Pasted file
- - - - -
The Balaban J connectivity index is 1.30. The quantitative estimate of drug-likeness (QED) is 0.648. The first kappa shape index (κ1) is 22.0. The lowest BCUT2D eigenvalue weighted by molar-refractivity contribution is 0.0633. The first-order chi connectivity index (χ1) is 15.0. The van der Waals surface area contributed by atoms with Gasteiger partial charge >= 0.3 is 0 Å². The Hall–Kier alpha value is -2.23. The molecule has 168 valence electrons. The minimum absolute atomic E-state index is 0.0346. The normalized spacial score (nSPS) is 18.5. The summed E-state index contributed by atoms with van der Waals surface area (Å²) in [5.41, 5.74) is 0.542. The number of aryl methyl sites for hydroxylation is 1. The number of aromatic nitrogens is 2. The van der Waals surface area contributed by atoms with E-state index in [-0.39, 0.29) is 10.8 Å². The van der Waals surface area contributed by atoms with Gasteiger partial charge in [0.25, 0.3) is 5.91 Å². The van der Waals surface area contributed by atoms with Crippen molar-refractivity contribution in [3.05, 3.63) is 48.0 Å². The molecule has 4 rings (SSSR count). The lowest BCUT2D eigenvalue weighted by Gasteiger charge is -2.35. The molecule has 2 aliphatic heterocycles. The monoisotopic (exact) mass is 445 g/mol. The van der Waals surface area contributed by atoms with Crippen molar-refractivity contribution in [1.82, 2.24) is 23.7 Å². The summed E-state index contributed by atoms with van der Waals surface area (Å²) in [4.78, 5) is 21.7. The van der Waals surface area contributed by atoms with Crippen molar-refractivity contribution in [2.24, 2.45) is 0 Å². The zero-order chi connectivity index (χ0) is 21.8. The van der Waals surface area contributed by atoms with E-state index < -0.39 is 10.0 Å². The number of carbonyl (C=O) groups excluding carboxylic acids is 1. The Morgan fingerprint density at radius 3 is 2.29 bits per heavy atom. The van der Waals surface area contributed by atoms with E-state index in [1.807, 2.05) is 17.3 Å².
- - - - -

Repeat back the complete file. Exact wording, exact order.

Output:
The Balaban J connectivity index is 1.30. The quantitative estimate of drug-likeness (QED) is 0.648. The first kappa shape index (κ1) is 22.0. The lowest BCUT2D eigenvalue weighted by molar-refractivity contribution is 0.0633. The first-order chi connectivity index (χ1) is 15.0. The van der Waals surface area contributed by atoms with Gasteiger partial charge >= 0.3 is 0 Å². The Hall–Kier alpha value is -2.23. The molecule has 168 valence electrons. The minimum absolute atomic E-state index is 0.0346. The normalized spacial score (nSPS) is 18.5. The summed E-state index contributed by atoms with van der Waals surface area (Å²) in [5.41, 5.74) is 0.542. The number of aryl methyl sites for hydroxylation is 1. The number of aromatic nitrogens is 2. The van der Waals surface area contributed by atoms with E-state index in [-0.39, 0.29) is 10.8 Å². The van der Waals surface area contributed by atoms with Gasteiger partial charge in [0.25, 0.3) is 5.91 Å². The van der Waals surface area contributed by atoms with Crippen molar-refractivity contribution in [3.05, 3.63) is 48.0 Å². The molecule has 4 rings (SSSR count). The lowest BCUT2D eigenvalue weighted by Gasteiger charge is -2.35. The molecule has 2 aliphatic heterocycles. The monoisotopic (exact) mass is 445 g/mol. The van der Waals surface area contributed by atoms with Crippen molar-refractivity contribution in [1.82, 2.24) is 23.7 Å². The summed E-state index contributed by atoms with van der Waals surface area (Å²) in [4.78, 5) is 21.7. The van der Waals surface area contributed by atoms with Crippen molar-refractivity contribution in [2.24, 2.45) is 0 Å². The zero-order chi connectivity index (χ0) is 21.8. The van der Waals surface area contributed by atoms with E-state index < -0.39 is 10.0 Å². The number of carbonyl (C=O) groups excluding carboxylic acids is 1. The Morgan fingerprint density at radius 3 is 2.29 bits per heavy atom. The van der Waals surface area contributed by atoms with E-state index in [1.807, 2.05) is 17.3 Å².